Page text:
Haqq–Muhammad–Ali refers to a holy communion (ittihad) in Alevism that involves Haqq (‘Truth’ referring to the divine nature of Allah), Muhammad ('Yol' or Sunnah referring to the Jem (Alevism)) and Ali (‘Nūr’ referring to the Awliya).

Muhammad-Ali HAQQ
Right: Haqq (Allāh). Center: Muḥammad (Abū al-Qāsim Muḥammad ibn ʿAbd Allāh ibn ʿAbd al-Muṭṭalib). Left: Alī ibn Abī Tālīb Markadī.

The concept of Ittihad in Alevism

In Alevi thought there are three creative principles: the latent breath called Haqq or Allah; the prototypal human which is made up of active and passive principles called Yol, Sunnah or Muhammad (the Jem); and the divine light called Nur expressed as Ali. Comparisons between communion (ittihad) in Alevism and the Christian trinity, whose three principles are called the Father, the Son and the Holy Spirit,[1] notwithstanding, it is not comparable with the tritheistic conceptions of Hinduism, with Brahma, Shiva and Vishnu, and certainly not with polytheistic ancient Egypt in Osiris, Isis and Horus,[2][3] one cannot accurately depict such examples as being representative of the Haqq–Muhammad–Ali communion (ittihad), since according to Alevi or Bektashi beliefs (Wahdat al-mawjud), only Allah is a real entity, Muhammad and Ali being simple manifestations of the way (Yol) and the light (Noor) of Allah (Haqq) and not of Allah himself, hence they are neither equal to it nor separate independent entities.[4][5][6] In Alevism, Muhammed is the means by which the Nasut (human nature) of the Avlioh (Saints) achieve ittihad (communion) with Haqq being the Lahut (divine nature) of Allah. It has more in common with theosis and the distinction and unity of the divine and human physes in orthodox Christology than it does with any kind of tritheism.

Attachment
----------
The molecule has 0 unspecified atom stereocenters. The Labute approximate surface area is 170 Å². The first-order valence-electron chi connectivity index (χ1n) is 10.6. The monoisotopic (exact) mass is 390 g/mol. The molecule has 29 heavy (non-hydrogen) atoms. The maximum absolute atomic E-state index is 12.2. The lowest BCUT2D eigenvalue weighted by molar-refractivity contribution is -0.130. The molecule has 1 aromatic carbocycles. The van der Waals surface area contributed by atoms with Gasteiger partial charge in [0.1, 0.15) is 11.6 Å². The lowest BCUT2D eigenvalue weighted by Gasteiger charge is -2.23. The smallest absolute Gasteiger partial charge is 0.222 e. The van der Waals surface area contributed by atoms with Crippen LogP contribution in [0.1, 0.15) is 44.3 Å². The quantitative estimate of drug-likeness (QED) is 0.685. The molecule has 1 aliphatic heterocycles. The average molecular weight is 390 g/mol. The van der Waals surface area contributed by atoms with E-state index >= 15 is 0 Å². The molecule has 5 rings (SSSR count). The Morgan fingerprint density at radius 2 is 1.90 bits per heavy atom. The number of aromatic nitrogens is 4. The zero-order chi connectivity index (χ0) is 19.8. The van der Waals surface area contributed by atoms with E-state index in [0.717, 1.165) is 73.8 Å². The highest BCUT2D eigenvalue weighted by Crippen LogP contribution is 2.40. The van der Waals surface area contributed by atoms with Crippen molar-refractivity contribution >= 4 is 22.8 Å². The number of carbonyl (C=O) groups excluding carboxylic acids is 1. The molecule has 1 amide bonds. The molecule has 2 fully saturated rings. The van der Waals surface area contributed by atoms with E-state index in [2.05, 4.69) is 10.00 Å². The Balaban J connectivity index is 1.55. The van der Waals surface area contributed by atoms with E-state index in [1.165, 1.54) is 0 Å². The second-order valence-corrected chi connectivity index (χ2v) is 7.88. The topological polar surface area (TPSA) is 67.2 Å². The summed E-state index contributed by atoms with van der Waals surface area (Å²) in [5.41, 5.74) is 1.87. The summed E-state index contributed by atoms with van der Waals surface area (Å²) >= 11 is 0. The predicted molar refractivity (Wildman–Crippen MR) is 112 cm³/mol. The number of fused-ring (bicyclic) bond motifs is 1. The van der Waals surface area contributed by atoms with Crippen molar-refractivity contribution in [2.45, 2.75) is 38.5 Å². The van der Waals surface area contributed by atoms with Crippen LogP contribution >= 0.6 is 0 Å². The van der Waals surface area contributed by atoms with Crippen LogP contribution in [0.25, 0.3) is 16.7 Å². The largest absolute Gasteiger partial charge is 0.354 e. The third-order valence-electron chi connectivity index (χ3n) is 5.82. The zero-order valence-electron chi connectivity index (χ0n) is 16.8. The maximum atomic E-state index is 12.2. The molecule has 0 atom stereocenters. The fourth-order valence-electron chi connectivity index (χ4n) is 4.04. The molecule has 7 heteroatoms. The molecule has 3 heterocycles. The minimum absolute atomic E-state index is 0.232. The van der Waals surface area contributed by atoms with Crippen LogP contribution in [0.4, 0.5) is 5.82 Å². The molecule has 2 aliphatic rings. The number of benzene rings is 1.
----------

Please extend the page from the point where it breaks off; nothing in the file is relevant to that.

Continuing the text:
The Alevi doctrine

Allah is divine consciousness which first generates and gives shape to the Kull-i Nafs, a latent passive energy existing within Godhead. Kull-i Nafs is actually the apparent power of God to give life form, almost like a womb in that it is a place of manifestation where the concealed potential within Allah can be known and made visible. Thus, the physical universe is a mirror image of Allah. Kull-i Nafs reflects the spirit or divine consciousness of Allah. Nafs is Arabic for breath and it is the breath that binds the spirit with Allah. Kull-i Nafs is also envisioned as the Universal Soul or Soul Body as it is the divine consciousness reflected through the breath of Allah which gives this soul its own life and forms the Universal Human, the prototypal human, made manifest in Muhammad. However, the prototypal human is not male or female, but is a perfect interplay between the two in much the same way as the Taoists envision the Taiji. Within this prototypal human active energies contain passive and passive contain active. The light or Nur which links the two together is represented by Ali.

Alevis feel no difficulty in speaking about God as a unity of heart, mind and spirit but believe that the term Hak-Muhammed-Ali aşkına (for the love of God-Muhammad-Ali) has nothing to do with a tritheistic polytheism and is misinterpreted by outsiders. According to them it's a short way to refer to Allah as the only One to be worshipped, Muhammad as the Rasul and Ali as wali along with the Twelve Imams in Alevism. Just like Shia Muslims Alevis say: "La ilahe ilallah, Muhammadden Resulullah, Aliyyen Veliyullah" (There is no god but God, Muhammad is His messenger, Ali is His wali).

Alevis believe that all prophets and saints were strictly monotheists.

Quran 18:110: Say, "I am only a man like you, to whom has been revealed that your god is one God. So whoever would hope for the meeting with his Lord - let him do righteous work and not associate in the worship of his Lord anyone."

Quran 41:6: Say, "I am only a man like you to whom it has been revealed that your god is but one God; so take a straight course to Him and seek His forgiveness." And woe to those who associate others with Allah

See also


  1. The Kurds: a concise handbook, p. 143
  2. The Mythological Trinity or Triad Osiris, Horus and Isis, Wikicommons
  3. [Manfred Lurker, Lexikon der Götter und Symbole der alten Ägypter, Scherz 1998, p. 214f
  4. Imaginal worlds, William Chiittick(1994), pg.53
  5. Souad Hakim – Unity of Being in Ibn 'Arabî
  6. Ibn al-'Arabi, Muhyi al-Din (1164–1240)
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